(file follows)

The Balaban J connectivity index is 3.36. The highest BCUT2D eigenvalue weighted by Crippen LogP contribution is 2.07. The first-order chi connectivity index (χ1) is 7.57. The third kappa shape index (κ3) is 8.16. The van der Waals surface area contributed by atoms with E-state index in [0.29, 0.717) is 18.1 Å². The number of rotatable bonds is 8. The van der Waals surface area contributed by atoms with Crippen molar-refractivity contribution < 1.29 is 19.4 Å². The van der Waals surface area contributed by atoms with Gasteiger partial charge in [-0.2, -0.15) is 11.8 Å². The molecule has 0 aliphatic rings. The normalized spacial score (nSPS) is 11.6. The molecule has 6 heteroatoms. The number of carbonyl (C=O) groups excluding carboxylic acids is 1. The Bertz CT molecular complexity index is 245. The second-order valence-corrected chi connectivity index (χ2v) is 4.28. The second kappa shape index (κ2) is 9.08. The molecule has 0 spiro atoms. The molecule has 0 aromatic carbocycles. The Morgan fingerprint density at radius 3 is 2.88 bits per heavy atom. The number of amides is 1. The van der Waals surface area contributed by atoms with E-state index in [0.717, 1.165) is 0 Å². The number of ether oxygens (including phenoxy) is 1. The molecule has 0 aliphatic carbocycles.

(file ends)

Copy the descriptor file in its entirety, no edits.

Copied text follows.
The Balaban J connectivity index is 3.36. The highest BCUT2D eigenvalue weighted by Crippen LogP contribution is 2.07. The first-order chi connectivity index (χ1) is 7.57. The third kappa shape index (κ3) is 8.16. The van der Waals surface area contributed by atoms with E-state index in [0.29, 0.717) is 18.1 Å². The number of rotatable bonds is 8. The van der Waals surface area contributed by atoms with Crippen molar-refractivity contribution < 1.29 is 19.4 Å². The van der Waals surface area contributed by atoms with Gasteiger partial charge in [-0.2, -0.15) is 11.8 Å². The molecule has 0 aliphatic rings. The normalized spacial score (nSPS) is 11.6. The molecule has 6 heteroatoms. The number of carbonyl (C=O) groups excluding carboxylic acids is 1. The Bertz CT molecular complexity index is 245. The second-order valence-corrected chi connectivity index (χ2v) is 4.28. The second kappa shape index (κ2) is 9.08. The molecule has 0 spiro atoms. The molecule has 0 aromatic carbocycles. The Morgan fingerprint density at radius 3 is 2.88 bits per heavy atom. The number of amides is 1. The van der Waals surface area contributed by atoms with E-state index in [0.717, 1.165) is 0 Å². The number of ether oxygens (including phenoxy) is 1. The molecule has 0 aliphatic carbocycles.